‘A Fitting Tribute’ is probably familiar, certainly the most anthologised, filmed in 1985, and a good bit of fun – a snapshot of mid-1960s Auckland and the closest Stead gets to outright fantasy in the collection. The female narrator is a credit to Stead’s cocky flexibility, though not without assumptions that mark it as of its time, and certainly one of the most accessible stories in the book – indeed, it has a syllabus-ready feel to it in the tropes and techniques it ticks off.
Stead files the serial numbers off Ted Hughes and Sylvia Plath in ‘Determined Things to Destiny’. The narrator recounts the story of Claudia Strange, a Cambridge scientist who commits suicide while her hearty scientist lover, Jack Gibbs, goes on to be hugely successful. In a move calculated to annoy feminist critics, it questions the popular mythology that painted Plath/Strange as feminist martyr and Hughes/Gibbs as selfish villain – a debate not without some merit – but Stead pushes the wheelbarrow over it with a Stead-surrogate narrator that could have saved her with a good revenge seeing-to had he not chivalrously denied her, which is about where I rolled my eyes and put the book down for a couple of days.
After that is the notorious, nay, infamous 2010 UK Sunday Times/EFG Private Bank Short Story Award-winning ‘Last Season’s Man’ – with Stead at the apex (or nadir) of score settling. In 1994 the late Nigel Cox went after Stead in Quote Unquote, prematurely declaring the latter past it as a writer. It was, in fairness, a hatchet job, but when ‘Last Season’s Man’ touched down fifteen years later (Cox died in 2006), jaws dropped back in NZ at what was seen, reading between the lines, as thinly veiled revenge in dubious taste. Reminiscent of early Nabokov’s aesthetic distance, narrated at second-hand and loosely camouflaged by a Croatian setting, an older writer beds and marries the widow of a younger writer who had skewered him in print. That the literary reputation is one of Stead’s perennial themes, offers a modest fig leaf of deniability.
Stead has never been one to be patient with the culture wars, which provides much of the padding for the otherwise Maugham-esque ‘Class, Race, Gender: A post-colonial yarn’, a fairly traditional anecdotal-style sex/revenge story deliberately stuffed with stereotypes as if trying to prove an anachronistic point (written, I think in the 1990s – not providing clear dates is a real let down in the book), with just a little too much strain for my tastes.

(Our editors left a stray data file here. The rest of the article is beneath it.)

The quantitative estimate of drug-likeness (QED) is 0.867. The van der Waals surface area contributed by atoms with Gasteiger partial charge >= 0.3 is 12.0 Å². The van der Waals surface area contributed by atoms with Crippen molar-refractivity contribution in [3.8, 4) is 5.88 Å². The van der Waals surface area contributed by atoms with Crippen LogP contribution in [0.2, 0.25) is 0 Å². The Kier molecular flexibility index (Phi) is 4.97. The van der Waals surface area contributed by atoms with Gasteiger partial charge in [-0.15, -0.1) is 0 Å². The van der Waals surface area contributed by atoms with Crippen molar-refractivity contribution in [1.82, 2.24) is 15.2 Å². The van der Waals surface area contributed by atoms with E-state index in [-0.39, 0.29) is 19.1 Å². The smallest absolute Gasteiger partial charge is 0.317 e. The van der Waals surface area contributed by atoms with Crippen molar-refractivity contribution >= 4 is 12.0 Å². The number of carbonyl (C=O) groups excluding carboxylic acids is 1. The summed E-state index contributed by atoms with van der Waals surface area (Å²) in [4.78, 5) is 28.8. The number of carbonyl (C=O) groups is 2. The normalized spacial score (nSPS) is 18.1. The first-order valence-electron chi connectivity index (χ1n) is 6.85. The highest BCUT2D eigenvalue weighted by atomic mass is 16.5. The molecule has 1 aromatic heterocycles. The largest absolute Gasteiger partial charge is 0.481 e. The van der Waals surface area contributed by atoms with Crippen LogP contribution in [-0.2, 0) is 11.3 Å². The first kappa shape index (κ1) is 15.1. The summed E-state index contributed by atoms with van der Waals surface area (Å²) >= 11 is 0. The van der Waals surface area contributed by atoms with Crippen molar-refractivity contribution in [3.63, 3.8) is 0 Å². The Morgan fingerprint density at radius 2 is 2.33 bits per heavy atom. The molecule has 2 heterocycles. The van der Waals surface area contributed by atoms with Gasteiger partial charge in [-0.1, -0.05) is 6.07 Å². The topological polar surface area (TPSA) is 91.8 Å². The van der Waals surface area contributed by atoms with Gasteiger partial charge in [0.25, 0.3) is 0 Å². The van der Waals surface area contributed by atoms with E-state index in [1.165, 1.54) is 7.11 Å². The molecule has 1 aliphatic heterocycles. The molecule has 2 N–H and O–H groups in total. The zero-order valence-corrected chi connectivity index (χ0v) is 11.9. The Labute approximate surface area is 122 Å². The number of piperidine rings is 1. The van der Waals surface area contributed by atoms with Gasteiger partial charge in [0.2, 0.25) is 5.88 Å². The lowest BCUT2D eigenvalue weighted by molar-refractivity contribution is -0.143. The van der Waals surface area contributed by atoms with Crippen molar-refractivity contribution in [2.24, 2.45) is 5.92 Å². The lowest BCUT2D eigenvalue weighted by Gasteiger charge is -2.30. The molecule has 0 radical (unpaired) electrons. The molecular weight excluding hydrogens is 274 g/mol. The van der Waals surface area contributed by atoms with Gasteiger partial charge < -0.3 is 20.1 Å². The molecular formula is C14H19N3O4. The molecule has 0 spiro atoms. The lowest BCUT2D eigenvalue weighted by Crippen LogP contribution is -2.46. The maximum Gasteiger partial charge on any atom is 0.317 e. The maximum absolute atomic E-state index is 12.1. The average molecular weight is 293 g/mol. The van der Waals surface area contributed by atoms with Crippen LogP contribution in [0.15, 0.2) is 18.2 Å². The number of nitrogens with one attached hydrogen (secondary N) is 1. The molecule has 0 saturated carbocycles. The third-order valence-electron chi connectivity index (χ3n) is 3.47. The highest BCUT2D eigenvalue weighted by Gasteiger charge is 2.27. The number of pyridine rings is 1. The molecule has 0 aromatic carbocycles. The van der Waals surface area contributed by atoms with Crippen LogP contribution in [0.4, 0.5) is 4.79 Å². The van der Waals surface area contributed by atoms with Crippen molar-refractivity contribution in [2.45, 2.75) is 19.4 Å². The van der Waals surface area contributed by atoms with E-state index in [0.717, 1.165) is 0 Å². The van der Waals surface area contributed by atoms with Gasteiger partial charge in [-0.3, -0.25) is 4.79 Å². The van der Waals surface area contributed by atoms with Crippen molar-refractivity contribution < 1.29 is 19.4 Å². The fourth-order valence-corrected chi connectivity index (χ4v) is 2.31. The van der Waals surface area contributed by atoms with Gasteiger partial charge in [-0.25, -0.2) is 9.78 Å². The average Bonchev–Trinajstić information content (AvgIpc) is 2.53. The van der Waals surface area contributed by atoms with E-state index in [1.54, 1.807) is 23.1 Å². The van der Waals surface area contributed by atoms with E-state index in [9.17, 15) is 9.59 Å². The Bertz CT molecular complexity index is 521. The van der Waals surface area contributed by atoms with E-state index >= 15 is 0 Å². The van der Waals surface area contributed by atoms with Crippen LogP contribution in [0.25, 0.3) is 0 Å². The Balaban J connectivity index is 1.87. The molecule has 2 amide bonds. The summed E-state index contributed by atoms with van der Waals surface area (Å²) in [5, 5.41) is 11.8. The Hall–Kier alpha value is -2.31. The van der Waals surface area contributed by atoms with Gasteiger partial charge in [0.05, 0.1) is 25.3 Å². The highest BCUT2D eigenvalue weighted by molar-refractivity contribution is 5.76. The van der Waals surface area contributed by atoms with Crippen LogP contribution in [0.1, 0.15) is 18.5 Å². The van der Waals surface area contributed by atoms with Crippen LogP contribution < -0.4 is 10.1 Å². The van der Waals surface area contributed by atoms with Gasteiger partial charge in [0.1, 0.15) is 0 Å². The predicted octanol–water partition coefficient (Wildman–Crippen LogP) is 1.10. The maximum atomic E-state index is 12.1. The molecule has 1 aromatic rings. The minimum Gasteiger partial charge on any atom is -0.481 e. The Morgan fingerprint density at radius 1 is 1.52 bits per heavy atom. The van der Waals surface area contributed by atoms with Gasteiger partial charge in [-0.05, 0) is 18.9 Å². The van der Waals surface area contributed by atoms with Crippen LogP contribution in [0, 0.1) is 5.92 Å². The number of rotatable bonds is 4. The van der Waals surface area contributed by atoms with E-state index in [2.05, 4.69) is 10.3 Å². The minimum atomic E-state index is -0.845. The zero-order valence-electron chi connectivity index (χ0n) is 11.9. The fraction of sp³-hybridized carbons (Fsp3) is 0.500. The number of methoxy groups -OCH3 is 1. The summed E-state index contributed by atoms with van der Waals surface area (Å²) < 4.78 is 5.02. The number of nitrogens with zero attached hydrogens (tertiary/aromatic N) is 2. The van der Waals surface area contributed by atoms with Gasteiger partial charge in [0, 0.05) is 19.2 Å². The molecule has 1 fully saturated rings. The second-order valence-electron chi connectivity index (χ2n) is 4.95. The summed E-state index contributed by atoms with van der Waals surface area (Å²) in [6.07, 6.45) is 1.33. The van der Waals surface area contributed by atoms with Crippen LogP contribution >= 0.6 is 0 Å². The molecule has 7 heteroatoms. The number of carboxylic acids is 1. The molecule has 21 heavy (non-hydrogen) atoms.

The final story, furnishing the collection’s title, long and chaptered in such a way as to make one suspect it the sketch for an aborted novel, takes us full circle to the meretricious literary persiflage of the first, hamstringing an otherwise delightful narrative. An Auckland scholar at a Canadian university occupies the English department office of an academic poet with the Byatt-esque name Albie Ashtree (parts could be interpreted as poking the borax at Possession, but I may be projecting). The Elizabethan poet Thomas Nashe and Edgar Allan Poe are quoted. Ashtree has vanished in the Austrian Alps and the Kiwi becomes the suddenly famous expert on his work. There is a delicious, though not entirely original twist, which I won’t spoil, but someone should probably buy the movie rights.
Throughout, what strikes me is how inseparably this is a part of New Zealand modernist literature. The Steadland protagonist, for all his erudition and polished angst, is still Mulgan’s ‘Man Alone’ character with knobs on, or as E.H. McCormick put it, ‘the solitary, rootless nonconformist’ – late colonial literature, but for all that, an enjoyable read of solid, recreational story-telling with comfortably familiar tropes by a remarkable mind. What it is crying out for, however, is an author’s preface contextualising it all.
ANDREW PAUL WOOD is an independent cultural historian, curator, consultant and critic. His most recent book was a translated collection of the poetry of the German-Jewish refugee poet Karl Wolfskehl, and he is currently working on a book on Fiona Pardington’s Still Life work. He holds a PhD from the University of Canterbury.